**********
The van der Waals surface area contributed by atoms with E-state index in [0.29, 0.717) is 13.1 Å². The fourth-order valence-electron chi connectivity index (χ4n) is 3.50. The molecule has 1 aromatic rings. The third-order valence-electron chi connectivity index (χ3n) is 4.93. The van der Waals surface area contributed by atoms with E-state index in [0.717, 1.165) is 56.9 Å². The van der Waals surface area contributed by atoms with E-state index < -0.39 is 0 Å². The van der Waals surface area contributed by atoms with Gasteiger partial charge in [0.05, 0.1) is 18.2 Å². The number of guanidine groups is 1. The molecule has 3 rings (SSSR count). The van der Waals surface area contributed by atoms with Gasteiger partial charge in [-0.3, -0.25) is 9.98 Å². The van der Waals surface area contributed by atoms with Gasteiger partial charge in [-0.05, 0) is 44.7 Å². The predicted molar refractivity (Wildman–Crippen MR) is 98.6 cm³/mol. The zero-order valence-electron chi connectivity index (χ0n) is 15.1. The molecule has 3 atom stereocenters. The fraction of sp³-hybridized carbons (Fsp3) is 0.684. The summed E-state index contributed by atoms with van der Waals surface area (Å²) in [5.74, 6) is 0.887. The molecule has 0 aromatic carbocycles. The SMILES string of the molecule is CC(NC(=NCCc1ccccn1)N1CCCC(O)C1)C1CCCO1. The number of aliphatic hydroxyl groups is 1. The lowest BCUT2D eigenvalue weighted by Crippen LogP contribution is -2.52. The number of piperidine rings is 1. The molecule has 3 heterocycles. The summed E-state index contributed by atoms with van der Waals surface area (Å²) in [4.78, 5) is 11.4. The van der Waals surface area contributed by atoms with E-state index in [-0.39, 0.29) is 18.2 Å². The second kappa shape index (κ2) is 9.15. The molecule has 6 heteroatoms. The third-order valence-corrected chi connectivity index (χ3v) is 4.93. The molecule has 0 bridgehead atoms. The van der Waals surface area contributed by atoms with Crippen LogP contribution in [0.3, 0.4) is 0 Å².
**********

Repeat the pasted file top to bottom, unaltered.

The van der Waals surface area contributed by atoms with E-state index in [0.29, 0.717) is 13.1 Å². The fourth-order valence-electron chi connectivity index (χ4n) is 3.50. The molecule has 1 aromatic rings. The third-order valence-electron chi connectivity index (χ3n) is 4.93. The van der Waals surface area contributed by atoms with E-state index in [0.717, 1.165) is 56.9 Å². The van der Waals surface area contributed by atoms with E-state index < -0.39 is 0 Å². The van der Waals surface area contributed by atoms with Gasteiger partial charge in [0.05, 0.1) is 18.2 Å². The number of guanidine groups is 1. The molecule has 3 rings (SSSR count). The van der Waals surface area contributed by atoms with Gasteiger partial charge in [-0.3, -0.25) is 9.98 Å². The van der Waals surface area contributed by atoms with Gasteiger partial charge in [-0.05, 0) is 44.7 Å². The predicted molar refractivity (Wildman–Crippen MR) is 98.6 cm³/mol. The zero-order valence-electron chi connectivity index (χ0n) is 15.1. The molecule has 3 atom stereocenters. The fraction of sp³-hybridized carbons (Fsp3) is 0.684. The summed E-state index contributed by atoms with van der Waals surface area (Å²) in [5.74, 6) is 0.887. The molecule has 0 aromatic carbocycles. The SMILES string of the molecule is CC(NC(=NCCc1ccccn1)N1CCCC(O)C1)C1CCCO1. The number of aliphatic hydroxyl groups is 1. The lowest BCUT2D eigenvalue weighted by Crippen LogP contribution is -2.52. The number of piperidine rings is 1. The molecule has 3 heterocycles. The summed E-state index contributed by atoms with van der Waals surface area (Å²) in [4.78, 5) is 11.4. The van der Waals surface area contributed by atoms with E-state index in [-0.39, 0.29) is 18.2 Å². The second kappa shape index (κ2) is 9.15. The molecule has 6 heteroatoms. The third-order valence-corrected chi connectivity index (χ3v) is 4.93. The molecule has 0 bridgehead atoms. The van der Waals surface area contributed by atoms with Crippen LogP contribution in [0.3, 0.4) is 0 Å².